The older I get, the more I crave the company of the people who have known me longest–who knew who I was before I became who I am. Living in California means being thousands of miles away from my roots–so I love it when my roots come to me, as they did this week when my friend Carol and her husband came to visit.
I feel really blessed by the lifetime bonds I have with childhood friends. Even though I rarely see them, our shared history gives the friendships a texture and richness that’s impossible to duplicate or describe. There can be no pretense with someone who knows where you came from. I know which boys Carol had crushes on in junior high, and she knows I was responsible for a school prank that no one would have suspected since I was such a goody two-shoes.
It was a huge treat to hang out, talk from the heart, and go right to the heart of things that matter. On the last night of their visit, after a dinner filled with wine and laughs, our husbands both went off to sleep. Since Carol and I are both night owls, we settled down on the couch for our last face-to-face girl talk.
We barely scratched the surface of whether or not we should cave in and have plastic surgery—when we were rudely interrupted by an univited guest. She managed to intrude on our conversation and our mood and the precious time I had left with Carol. It was you-know-who. Settling down for her own little chat–on TV. The one with Charlie Gibson. It felt as if she had just plunked herself right between us on the couch. And once she injected herself into the conversation, she was impossible to ignore.
Carol and her husband left the next morning. And even though they left plenty of chocolate behind to keep me company, I still miss them. So today being Sunday, the day I often catch up with family and friends–I called my treasured friend Deborah, also from childhood. And after abbreviated updates on our lives, Sarah butted into this conversation, too. Mostly Deborah and I discussed what we could actually DO to keep Sarah from butting into our conversations for the next four years. Deborah’s spending time in her neighboring state of New Hampshire, talking to undecided voters. I can’t decide whether I want to fly to Ohio for a month and shake people by the shoulders—or buy a one-way ticket to Australia.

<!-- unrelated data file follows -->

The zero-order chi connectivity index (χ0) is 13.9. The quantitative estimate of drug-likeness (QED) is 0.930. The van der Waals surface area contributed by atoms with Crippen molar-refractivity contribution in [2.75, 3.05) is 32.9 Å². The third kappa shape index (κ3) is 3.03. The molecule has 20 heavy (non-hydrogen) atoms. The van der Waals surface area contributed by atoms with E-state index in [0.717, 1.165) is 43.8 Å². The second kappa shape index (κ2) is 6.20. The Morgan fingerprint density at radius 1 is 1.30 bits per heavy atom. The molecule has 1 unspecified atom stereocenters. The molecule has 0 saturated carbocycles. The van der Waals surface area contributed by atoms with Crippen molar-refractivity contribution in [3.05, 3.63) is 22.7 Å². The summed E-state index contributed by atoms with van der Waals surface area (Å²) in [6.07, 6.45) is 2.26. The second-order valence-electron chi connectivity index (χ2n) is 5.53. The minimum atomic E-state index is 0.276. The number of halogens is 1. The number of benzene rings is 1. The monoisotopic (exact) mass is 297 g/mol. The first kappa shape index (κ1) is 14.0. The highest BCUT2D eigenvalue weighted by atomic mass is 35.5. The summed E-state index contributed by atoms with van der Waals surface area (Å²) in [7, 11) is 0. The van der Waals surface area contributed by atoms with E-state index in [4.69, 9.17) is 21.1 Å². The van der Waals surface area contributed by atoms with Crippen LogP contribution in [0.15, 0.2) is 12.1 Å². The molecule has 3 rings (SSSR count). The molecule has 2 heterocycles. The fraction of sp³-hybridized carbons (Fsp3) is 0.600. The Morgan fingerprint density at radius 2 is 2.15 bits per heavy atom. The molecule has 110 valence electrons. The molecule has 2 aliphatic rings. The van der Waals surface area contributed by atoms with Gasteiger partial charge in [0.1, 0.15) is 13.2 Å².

I felt pretty discouraged when Deborah and I hung up. As another friend put it,”Too much of Sarah is sucking the joy out of everyday life.” She’s turned the election upside down, monopolizes the media, distracts from the issues, and now she’s intruding into the inner sanctum–the safe and secure zone established between me and my girlfriends. Suddenly she’s part of a secret society no one invited her to join.
So I decided to blackball her from my sorority. I swore off Sarah, promising to finish out this day without reading a single thing about her or allowing her name to escape my lips.
And when Judy called, I knew I’d be safe. Judy is my first friend from my earliest days in California. Politics has never been part of our relationship, and I was sure the conversation would cover completely safe territory. Because Judy’s life at the moment has plenty of drama. She has not one, but TWO daughters who are about to deliver babies, and Judy left a message earlier that one of them is already dilated. One daughter is in New York; one is in Los Angeles. One is having a girl; one is having a boy. Just the topic of the potential names for her grandchildren could easily have occupied us for a half hour.
After the headlines, telling me the name of her about-to-be-born granddaughter took approximately .005 of a second–and we never even got to the name of her soon-to-be grandson, and Judy was ready to move on….to Alaska.
And I gave up. After I hung up with Judy I read every word about Sarah in the New York Times; and every email that was waiting for me; and way too many blogs about her, even the really snarky ones; and even started writing another one, about how we should forget about Sarah and instead just vote for Tina Fey.
Yes, we’re all sick of Sarah. Her superstar status is bad for the Democrats and bad for the country. Because we need to move on to the issues. And though I couldn’t make it through a day without talking about her, I sure hope Barack Obama has more success than I did.